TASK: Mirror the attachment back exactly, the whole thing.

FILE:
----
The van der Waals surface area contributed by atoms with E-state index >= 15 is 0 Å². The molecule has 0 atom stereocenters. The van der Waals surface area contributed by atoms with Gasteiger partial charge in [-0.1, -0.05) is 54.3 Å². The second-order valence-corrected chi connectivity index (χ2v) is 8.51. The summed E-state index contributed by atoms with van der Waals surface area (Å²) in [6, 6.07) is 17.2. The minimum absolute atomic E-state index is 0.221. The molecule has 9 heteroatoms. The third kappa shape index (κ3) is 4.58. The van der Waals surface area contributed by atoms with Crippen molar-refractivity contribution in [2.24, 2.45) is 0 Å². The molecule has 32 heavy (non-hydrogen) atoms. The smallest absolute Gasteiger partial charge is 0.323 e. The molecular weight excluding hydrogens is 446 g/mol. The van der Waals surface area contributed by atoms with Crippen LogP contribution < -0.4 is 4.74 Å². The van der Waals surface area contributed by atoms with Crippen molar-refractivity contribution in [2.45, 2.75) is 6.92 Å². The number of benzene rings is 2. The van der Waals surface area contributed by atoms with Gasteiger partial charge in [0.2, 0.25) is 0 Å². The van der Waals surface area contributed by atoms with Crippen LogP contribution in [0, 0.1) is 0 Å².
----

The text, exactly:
The van der Waals surface area contributed by atoms with E-state index >= 15 is 0 Å². The molecule has 0 atom stereocenters. The van der Waals surface area contributed by atoms with Gasteiger partial charge in [-0.1, -0.05) is 54.3 Å². The second-order valence-corrected chi connectivity index (χ2v) is 8.51. The summed E-state index contributed by atoms with van der Waals surface area (Å²) in [6, 6.07) is 17.2. The minimum absolute atomic E-state index is 0.221. The molecule has 9 heteroatoms. The third kappa shape index (κ3) is 4.58. The van der Waals surface area contributed by atoms with Crippen molar-refractivity contribution in [2.24, 2.45) is 0 Å². The molecule has 32 heavy (non-hydrogen) atoms. The smallest absolute Gasteiger partial charge is 0.323 e. The molecular weight excluding hydrogens is 446 g/mol. The van der Waals surface area contributed by atoms with Crippen LogP contribution < -0.4 is 4.74 Å². The van der Waals surface area contributed by atoms with Crippen molar-refractivity contribution in [2.45, 2.75) is 6.92 Å². The number of benzene rings is 2. The van der Waals surface area contributed by atoms with Gasteiger partial charge in [0.2, 0.25) is 0 Å². The van der Waals surface area contributed by atoms with Crippen LogP contribution in [0, 0.1) is 0 Å².